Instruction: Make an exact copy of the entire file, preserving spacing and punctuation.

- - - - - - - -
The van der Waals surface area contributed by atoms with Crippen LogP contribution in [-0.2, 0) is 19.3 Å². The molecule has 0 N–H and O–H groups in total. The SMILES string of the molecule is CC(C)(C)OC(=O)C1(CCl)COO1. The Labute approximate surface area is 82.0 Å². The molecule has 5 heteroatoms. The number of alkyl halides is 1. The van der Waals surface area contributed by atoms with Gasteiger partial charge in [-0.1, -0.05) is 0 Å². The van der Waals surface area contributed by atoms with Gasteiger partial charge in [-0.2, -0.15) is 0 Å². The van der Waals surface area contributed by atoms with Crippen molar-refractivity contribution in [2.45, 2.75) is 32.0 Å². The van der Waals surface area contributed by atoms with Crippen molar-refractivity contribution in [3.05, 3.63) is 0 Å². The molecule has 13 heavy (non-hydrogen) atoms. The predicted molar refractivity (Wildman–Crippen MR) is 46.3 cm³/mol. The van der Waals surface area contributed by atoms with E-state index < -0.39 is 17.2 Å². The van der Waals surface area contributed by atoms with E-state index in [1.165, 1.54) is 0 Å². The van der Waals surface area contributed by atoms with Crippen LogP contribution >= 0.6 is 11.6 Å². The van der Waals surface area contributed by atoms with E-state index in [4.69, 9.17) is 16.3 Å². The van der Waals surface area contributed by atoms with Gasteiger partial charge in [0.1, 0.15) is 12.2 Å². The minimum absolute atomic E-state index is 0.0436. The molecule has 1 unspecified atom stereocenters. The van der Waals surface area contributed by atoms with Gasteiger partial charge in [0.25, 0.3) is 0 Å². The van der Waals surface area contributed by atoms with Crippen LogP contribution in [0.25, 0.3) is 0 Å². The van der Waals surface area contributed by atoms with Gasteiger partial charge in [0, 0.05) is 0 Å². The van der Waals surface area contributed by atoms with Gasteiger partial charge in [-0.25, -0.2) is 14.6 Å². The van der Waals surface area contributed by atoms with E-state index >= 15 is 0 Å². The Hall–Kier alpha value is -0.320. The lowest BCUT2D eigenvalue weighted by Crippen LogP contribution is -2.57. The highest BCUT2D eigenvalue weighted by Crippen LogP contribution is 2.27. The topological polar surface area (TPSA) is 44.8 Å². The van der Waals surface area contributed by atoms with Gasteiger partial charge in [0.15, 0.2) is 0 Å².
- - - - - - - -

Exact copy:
The van der Waals surface area contributed by atoms with Crippen LogP contribution in [-0.2, 0) is 19.3 Å². The molecule has 0 N–H and O–H groups in total. The SMILES string of the molecule is CC(C)(C)OC(=O)C1(CCl)COO1. The Labute approximate surface area is 82.0 Å². The molecule has 5 heteroatoms. The number of alkyl halides is 1. The van der Waals surface area contributed by atoms with Gasteiger partial charge in [-0.1, -0.05) is 0 Å². The van der Waals surface area contributed by atoms with Gasteiger partial charge in [-0.2, -0.15) is 0 Å². The van der Waals surface area contributed by atoms with Crippen molar-refractivity contribution in [2.45, 2.75) is 32.0 Å². The van der Waals surface area contributed by atoms with Crippen molar-refractivity contribution in [3.05, 3.63) is 0 Å². The molecule has 13 heavy (non-hydrogen) atoms. The predicted molar refractivity (Wildman–Crippen MR) is 46.3 cm³/mol. The van der Waals surface area contributed by atoms with E-state index < -0.39 is 17.2 Å². The van der Waals surface area contributed by atoms with E-state index in [1.165, 1.54) is 0 Å². The van der Waals surface area contributed by atoms with Crippen LogP contribution >= 0.6 is 11.6 Å². The van der Waals surface area contributed by atoms with E-state index in [4.69, 9.17) is 16.3 Å². The van der Waals surface area contributed by atoms with Gasteiger partial charge in [0.1, 0.15) is 12.2 Å². The minimum absolute atomic E-state index is 0.0436. The molecule has 1 unspecified atom stereocenters. The van der Waals surface area contributed by atoms with Gasteiger partial charge in [0.25, 0.3) is 0 Å². The van der Waals surface area contributed by atoms with Crippen LogP contribution in [0.25, 0.3) is 0 Å². The van der Waals surface area contributed by atoms with Gasteiger partial charge in [0, 0.05) is 0 Å². The van der Waals surface area contributed by atoms with Gasteiger partial charge in [-0.25, -0.2) is 14.6 Å². The van der Waals surface area contributed by atoms with E-state index >= 15 is 0 Å². The Hall–Kier alpha value is -0.320. The lowest BCUT2D eigenvalue weighted by Crippen LogP contribution is -2.57. The highest BCUT2D eigenvalue weighted by Crippen LogP contribution is 2.27. The topological polar surface area (TPSA) is 44.8 Å². The van der Waals surface area contributed by atoms with Gasteiger partial charge in [0.15, 0.2) is 0 Å².